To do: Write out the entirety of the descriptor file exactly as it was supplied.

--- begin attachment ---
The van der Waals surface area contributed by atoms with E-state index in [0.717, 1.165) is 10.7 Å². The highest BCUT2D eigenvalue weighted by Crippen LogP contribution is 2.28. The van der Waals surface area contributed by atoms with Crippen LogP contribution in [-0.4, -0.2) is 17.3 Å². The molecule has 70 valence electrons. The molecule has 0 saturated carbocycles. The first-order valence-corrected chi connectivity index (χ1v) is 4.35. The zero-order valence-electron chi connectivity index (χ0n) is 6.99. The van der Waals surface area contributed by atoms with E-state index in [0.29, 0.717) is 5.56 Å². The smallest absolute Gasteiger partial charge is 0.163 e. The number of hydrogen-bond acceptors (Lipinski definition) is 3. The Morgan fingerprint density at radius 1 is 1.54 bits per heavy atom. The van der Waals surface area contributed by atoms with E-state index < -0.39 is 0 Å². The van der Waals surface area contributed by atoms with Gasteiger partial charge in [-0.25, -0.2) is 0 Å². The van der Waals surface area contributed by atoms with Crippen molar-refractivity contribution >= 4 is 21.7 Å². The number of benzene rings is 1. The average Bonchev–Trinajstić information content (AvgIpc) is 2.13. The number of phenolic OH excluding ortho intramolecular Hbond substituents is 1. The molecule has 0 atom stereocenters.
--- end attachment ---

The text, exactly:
The van der Waals surface area contributed by atoms with E-state index in [0.717, 1.165) is 10.7 Å². The highest BCUT2D eigenvalue weighted by Crippen LogP contribution is 2.28. The van der Waals surface area contributed by atoms with Crippen LogP contribution in [-0.4, -0.2) is 17.3 Å². The molecule has 70 valence electrons. The molecule has 0 saturated carbocycles. The first-order valence-corrected chi connectivity index (χ1v) is 4.35. The zero-order valence-electron chi connectivity index (χ0n) is 6.99. The van der Waals surface area contributed by atoms with E-state index in [0.29, 0.717) is 5.56 Å². The smallest absolute Gasteiger partial charge is 0.163 e. The number of hydrogen-bond acceptors (Lipinski definition) is 3. The Morgan fingerprint density at radius 1 is 1.54 bits per heavy atom. The van der Waals surface area contributed by atoms with E-state index < -0.39 is 0 Å². The van der Waals surface area contributed by atoms with Gasteiger partial charge in [-0.25, -0.2) is 0 Å². The van der Waals surface area contributed by atoms with Crippen molar-refractivity contribution >= 4 is 21.7 Å². The number of benzene rings is 1. The average Bonchev–Trinajstić information content (AvgIpc) is 2.13. The number of phenolic OH excluding ortho intramolecular Hbond substituents is 1. The molecule has 0 atom stereocenters.